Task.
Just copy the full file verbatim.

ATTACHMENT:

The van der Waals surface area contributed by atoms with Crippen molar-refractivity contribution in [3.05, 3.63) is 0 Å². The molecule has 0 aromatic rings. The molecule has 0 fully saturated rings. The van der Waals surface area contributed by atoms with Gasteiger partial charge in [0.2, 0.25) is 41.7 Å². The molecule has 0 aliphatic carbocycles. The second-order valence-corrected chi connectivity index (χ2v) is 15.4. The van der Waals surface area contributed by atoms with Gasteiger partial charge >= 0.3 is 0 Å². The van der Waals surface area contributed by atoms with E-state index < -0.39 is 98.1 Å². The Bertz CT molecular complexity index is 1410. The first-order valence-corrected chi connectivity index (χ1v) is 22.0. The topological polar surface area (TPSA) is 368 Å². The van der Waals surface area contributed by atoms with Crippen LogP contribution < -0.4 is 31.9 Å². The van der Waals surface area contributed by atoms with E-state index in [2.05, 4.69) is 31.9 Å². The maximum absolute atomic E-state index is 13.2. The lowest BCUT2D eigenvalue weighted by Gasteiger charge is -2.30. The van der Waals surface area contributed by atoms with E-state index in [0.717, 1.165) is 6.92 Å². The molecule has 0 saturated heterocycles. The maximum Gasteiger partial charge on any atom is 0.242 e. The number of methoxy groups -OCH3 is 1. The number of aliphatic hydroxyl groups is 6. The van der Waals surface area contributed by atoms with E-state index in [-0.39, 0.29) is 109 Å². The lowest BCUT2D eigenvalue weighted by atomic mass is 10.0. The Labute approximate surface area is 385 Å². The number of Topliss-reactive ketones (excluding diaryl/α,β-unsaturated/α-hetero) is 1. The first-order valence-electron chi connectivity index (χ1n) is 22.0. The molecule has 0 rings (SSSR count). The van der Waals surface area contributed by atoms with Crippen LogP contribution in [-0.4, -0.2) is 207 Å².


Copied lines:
The van der Waals surface area contributed by atoms with Crippen molar-refractivity contribution in [3.05, 3.63) is 0 Å². The molecule has 0 aromatic rings. The molecule has 0 fully saturated rings. The van der Waals surface area contributed by atoms with Gasteiger partial charge in [0.2, 0.25) is 41.7 Å². The molecule has 0 aliphatic carbocycles. The second-order valence-corrected chi connectivity index (χ2v) is 15.4. The van der Waals surface area contributed by atoms with Gasteiger partial charge >= 0.3 is 0 Å². The van der Waals surface area contributed by atoms with E-state index < -0.39 is 98.1 Å². The Bertz CT molecular complexity index is 1410. The first-order valence-corrected chi connectivity index (χ1v) is 22.0. The topological polar surface area (TPSA) is 368 Å². The van der Waals surface area contributed by atoms with Crippen LogP contribution < -0.4 is 31.9 Å². The van der Waals surface area contributed by atoms with E-state index in [2.05, 4.69) is 31.9 Å². The maximum absolute atomic E-state index is 13.2. The lowest BCUT2D eigenvalue weighted by Gasteiger charge is -2.30. The van der Waals surface area contributed by atoms with E-state index in [0.717, 1.165) is 6.92 Å². The molecule has 0 saturated heterocycles. The maximum Gasteiger partial charge on any atom is 0.242 e. The number of methoxy groups -OCH3 is 1. The number of aliphatic hydroxyl groups is 6. The van der Waals surface area contributed by atoms with E-state index in [-0.39, 0.29) is 109 Å². The lowest BCUT2D eigenvalue weighted by atomic mass is 10.0. The Labute approximate surface area is 385 Å². The number of Topliss-reactive ketones (excluding diaryl/α,β-unsaturated/α-hetero) is 1. The first-order valence-electron chi connectivity index (χ1n) is 22.0. The molecule has 0 rings (SSSR count). The van der Waals surface area contributed by atoms with Crippen LogP contribution in [-0.4, -0.2) is 207 Å².